Classic Equine Connection

Your Horse & Therapeutic Riding Programs.

Posted by Classic Equine Equipment Blog on Jun 8, 2022 2:00:00 PM

Is your horse close to retirement?  Is a therapeutic riding program a good option for him? Therapeutic riding programs may seem like an ideal option, but therapeutic horses need to possess a very special set of skills. Consider the following must-have characteristics. Calm TemperamentTherapeutic riding CEE blog

Above all else, therapeutic riding horses need to be calm and patient. They cannot be highly reactive or spooky, since this would put their riders at risk. They should be able to take strange and new situations in stride.


It is a common misconception that therapeutic riding horses have an easy job of just walking around. That’s not true. In fact, working as a therapeutic horse can be physically demanding, since the horse must compensate for unbalanced riders. Some horses are asked to trot or canter, and may carry riders who bounce against their backs. The horse must be sound and strong enough to work in multiple lessons per week.


Tolerance is a major factor in any therapeutic riding horse’s job. A good therapeutic riding horse will be tolerant of all sorts of different situations, from a rider playing games off of his back to being in close quarters with other horses and humans.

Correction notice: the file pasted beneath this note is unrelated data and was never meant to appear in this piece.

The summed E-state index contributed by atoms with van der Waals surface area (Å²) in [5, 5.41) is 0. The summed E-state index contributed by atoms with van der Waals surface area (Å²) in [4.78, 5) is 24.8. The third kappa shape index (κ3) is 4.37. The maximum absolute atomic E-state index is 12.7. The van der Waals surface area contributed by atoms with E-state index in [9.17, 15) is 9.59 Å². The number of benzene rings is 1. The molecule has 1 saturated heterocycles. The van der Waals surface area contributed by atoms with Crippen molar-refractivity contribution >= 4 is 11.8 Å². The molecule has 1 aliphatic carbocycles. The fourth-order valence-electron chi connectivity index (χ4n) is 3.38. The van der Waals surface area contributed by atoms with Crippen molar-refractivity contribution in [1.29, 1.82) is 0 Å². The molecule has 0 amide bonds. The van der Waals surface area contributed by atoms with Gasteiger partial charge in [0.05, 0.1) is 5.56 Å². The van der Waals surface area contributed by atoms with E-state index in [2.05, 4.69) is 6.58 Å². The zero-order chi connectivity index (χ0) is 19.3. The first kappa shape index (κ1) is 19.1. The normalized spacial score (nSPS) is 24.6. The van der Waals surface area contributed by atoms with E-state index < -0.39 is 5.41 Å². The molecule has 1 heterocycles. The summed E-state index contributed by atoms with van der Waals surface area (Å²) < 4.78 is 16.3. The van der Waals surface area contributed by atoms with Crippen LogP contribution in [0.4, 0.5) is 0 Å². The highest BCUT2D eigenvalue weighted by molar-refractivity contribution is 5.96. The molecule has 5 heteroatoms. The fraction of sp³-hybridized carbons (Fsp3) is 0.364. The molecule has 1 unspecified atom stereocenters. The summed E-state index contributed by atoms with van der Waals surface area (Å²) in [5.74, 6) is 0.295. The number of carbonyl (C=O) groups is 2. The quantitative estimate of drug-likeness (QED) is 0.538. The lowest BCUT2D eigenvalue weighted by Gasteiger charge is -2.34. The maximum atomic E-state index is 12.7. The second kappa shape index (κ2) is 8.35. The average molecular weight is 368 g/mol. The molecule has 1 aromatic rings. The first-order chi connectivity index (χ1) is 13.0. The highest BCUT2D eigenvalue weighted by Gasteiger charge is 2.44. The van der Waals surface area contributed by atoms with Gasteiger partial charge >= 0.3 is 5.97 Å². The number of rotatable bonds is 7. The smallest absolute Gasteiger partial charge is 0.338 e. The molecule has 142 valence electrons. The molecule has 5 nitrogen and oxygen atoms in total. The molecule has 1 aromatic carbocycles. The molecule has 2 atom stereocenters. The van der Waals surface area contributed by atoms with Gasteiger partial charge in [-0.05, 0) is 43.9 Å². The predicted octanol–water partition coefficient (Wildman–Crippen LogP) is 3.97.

Therapeutic Riding Programs CEE Blog Focus

A therapeutic riding horse will be confronted with conflicting stimuli, and he needs to be focused enough to pay attention to the task at hand. For instance, a horse may need to carry a rider who has little control of his body. The rider may sway back and forth or thump his legs against the horse inadvertently. The horse needs to be stoic enough to ignore issues like rider imbalance, while still remaining sensitive and focused enough to recognize and obey the rider’s signals to move forward, stop, and turn.

 Therapeutic riding programs are always expanding. They typically include riding, driving, vaulting, emotional support, ect. Make sure you research which program will be the best match for your horse. 

Give the program director a call and ask about the process of donating and evaluating a horse. Many riding centers have intensive evaluation and training processes for their horses.

When donating your horse, make sure to find out what your responsibilities as the former owner will be, including what will happen if he doesn’t make that initial cut. You should also ask what options will be available when your horse can no longer be of service to the program.

If you don’t have an appropriate horse to donate to a therapeutic program, remember that there are many other ways to help support these programs. Donate money or volunteer your time to work with the horses and/or the riders. It’s a great feeling!

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